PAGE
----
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First Time to Australia: What's a 'Nullarbor' Flight?

Where: Australia
April 10, 2014 at 12:05 PM | by | ()

When we brought you our introduction to Aussie slang last month, we may have forgotten one very important travel term unique only to Australia. We knew that some words would be new to us on a trip down under, but we'd never think about taking a "Nullarbor flight."

In the United States, we refer to a coast-to-coast trip as a "transcontinental." In Australia, however, the better term is Nullarbor, as flights from the East Coast over to Perth cross the Nullarbor Plain, stretching along South Australia. The plains consist of flat, arid or semi-arid country with almost no trees (hence null-arbor), running along the Great Australian Bight, the open bay on the south side of the country.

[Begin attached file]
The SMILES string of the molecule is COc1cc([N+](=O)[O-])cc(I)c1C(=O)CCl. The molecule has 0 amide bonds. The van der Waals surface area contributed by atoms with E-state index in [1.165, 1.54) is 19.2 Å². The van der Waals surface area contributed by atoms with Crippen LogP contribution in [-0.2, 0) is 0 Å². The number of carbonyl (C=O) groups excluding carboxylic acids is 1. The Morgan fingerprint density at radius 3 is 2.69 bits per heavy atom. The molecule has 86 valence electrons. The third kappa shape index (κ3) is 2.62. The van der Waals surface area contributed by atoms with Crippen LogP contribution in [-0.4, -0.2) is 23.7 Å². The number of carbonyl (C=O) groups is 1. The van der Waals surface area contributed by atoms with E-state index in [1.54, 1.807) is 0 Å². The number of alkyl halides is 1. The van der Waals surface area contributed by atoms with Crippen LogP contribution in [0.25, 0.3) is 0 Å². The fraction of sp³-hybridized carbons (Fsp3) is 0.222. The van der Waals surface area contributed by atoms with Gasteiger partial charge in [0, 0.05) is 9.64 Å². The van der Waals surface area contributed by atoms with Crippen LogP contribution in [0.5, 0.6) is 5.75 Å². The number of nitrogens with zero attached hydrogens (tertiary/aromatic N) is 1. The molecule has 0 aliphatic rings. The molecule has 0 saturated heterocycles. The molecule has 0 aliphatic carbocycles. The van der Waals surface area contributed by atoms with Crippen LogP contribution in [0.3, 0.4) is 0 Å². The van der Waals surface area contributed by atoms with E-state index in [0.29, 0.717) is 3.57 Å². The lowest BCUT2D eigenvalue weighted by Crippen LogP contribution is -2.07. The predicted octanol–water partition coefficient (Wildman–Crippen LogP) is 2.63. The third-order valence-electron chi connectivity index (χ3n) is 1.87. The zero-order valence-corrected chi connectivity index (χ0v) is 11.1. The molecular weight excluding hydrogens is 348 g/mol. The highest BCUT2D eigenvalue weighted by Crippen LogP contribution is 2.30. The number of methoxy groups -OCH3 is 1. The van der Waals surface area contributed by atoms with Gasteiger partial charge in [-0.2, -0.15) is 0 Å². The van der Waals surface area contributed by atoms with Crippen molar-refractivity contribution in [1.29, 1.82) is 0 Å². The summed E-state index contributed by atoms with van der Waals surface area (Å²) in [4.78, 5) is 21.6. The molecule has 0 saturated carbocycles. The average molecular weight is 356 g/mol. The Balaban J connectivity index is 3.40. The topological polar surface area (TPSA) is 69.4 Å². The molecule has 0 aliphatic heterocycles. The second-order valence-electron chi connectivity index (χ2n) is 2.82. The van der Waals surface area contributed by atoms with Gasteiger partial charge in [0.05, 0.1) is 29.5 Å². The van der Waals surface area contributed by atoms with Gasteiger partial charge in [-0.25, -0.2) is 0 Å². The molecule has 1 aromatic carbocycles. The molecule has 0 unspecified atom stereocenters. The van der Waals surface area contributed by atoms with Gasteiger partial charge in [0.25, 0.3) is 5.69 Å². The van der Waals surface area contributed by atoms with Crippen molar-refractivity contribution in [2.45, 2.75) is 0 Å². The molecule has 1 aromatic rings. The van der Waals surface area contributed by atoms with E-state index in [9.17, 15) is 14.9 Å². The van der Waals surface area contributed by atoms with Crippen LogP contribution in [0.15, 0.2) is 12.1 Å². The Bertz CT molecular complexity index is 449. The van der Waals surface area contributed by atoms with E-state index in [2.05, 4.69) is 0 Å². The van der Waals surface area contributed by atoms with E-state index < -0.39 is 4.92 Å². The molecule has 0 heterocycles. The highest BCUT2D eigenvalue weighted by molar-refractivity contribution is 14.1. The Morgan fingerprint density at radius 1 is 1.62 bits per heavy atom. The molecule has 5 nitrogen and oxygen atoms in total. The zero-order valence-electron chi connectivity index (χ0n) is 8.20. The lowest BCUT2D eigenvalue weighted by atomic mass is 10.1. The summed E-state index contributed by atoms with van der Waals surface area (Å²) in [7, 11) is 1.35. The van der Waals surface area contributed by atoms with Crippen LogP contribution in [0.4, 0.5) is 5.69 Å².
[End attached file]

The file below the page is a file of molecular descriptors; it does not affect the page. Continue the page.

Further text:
Brisbane to Perth is the nation's longest domestic commercial flight, clocking in at just about 5 hours westbound and just over 4 hours eastbound. That's a good amount of time in the air to stay in just one country, and it roughly compares to a New York to San Francisco stretch. Good thing we remembered our iPad, opted for an upgrade to Business Class, and timed our napping so we wouldn't miss Nullarbor photos like this:

[Screenshot: Flightradar24/Photo: Jaunted]

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